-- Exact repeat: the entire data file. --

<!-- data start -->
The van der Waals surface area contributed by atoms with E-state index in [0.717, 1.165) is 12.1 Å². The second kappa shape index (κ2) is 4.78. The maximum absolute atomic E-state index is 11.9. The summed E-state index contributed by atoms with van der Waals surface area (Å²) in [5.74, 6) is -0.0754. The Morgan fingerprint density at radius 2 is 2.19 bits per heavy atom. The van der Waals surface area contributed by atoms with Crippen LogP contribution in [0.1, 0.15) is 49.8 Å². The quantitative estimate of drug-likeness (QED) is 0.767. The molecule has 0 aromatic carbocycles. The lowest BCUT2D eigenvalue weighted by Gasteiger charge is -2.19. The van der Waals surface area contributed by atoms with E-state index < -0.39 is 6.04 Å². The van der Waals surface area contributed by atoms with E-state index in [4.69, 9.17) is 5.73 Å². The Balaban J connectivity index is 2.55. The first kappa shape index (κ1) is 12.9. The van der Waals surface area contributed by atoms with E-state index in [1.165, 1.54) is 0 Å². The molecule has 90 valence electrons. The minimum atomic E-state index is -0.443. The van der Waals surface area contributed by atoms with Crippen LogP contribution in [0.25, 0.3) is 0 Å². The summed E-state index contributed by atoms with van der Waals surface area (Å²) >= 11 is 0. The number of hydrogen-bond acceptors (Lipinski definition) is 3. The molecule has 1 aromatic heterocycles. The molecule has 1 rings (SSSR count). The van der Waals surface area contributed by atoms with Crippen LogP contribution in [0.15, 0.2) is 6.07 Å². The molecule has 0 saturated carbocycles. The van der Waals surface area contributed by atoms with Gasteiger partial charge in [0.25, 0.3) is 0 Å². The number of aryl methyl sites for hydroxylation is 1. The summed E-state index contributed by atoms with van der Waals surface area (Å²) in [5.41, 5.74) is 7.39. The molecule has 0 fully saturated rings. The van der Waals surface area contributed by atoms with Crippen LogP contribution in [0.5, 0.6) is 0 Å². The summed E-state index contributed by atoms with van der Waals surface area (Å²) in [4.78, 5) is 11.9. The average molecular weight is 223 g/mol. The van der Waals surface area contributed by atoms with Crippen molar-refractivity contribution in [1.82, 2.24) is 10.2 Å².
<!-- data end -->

The van der Waals surface area contributed by atoms with E-state index in [0.717, 1.165) is 12.1 Å². The second kappa shape index (κ2) is 4.78. The maximum absolute atomic E-state index is 11.9. The summed E-state index contributed by atoms with van der Waals surface area (Å²) in [5.74, 6) is -0.0754. The Morgan fingerprint density at radius 2 is 2.19 bits per heavy atom. The van der Waals surface area contributed by atoms with Crippen LogP contribution in [0.1, 0.15) is 49.8 Å². The quantitative estimate of drug-likeness (QED) is 0.767. The molecule has 0 aromatic carbocycles. The lowest BCUT2D eigenvalue weighted by Gasteiger charge is -2.19. The van der Waals surface area contributed by atoms with E-state index < -0.39 is 6.04 Å². The van der Waals surface area contributed by atoms with E-state index in [4.69, 9.17) is 5.73 Å². The Balaban J connectivity index is 2.55. The first kappa shape index (κ1) is 12.9. The van der Waals surface area contributed by atoms with E-state index in [1.165, 1.54) is 0 Å². The molecule has 90 valence electrons. The minimum atomic E-state index is -0.443. The van der Waals surface area contributed by atoms with Crippen LogP contribution in [0.25, 0.3) is 0 Å². The summed E-state index contributed by atoms with van der Waals surface area (Å²) >= 11 is 0. The number of hydrogen-bond acceptors (Lipinski definition) is 3. The molecule has 1 aromatic heterocycles. The molecule has 1 rings (SSSR count). The van der Waals surface area contributed by atoms with Crippen LogP contribution in [0.15, 0.2) is 6.07 Å². The molecule has 0 saturated carbocycles. The van der Waals surface area contributed by atoms with Gasteiger partial charge in [0.25, 0.3) is 0 Å². The number of aryl methyl sites for hydroxylation is 1. The summed E-state index contributed by atoms with van der Waals surface area (Å²) in [5.41, 5.74) is 7.39. The molecule has 0 fully saturated rings. The van der Waals surface area contributed by atoms with Crippen LogP contribution in [0.5, 0.6) is 0 Å². The summed E-state index contributed by atoms with van der Waals surface area (Å²) in [4.78, 5) is 11.9. The average molecular weight is 223 g/mol. The van der Waals surface area contributed by atoms with Crippen molar-refractivity contribution in [1.82, 2.24) is 10.2 Å².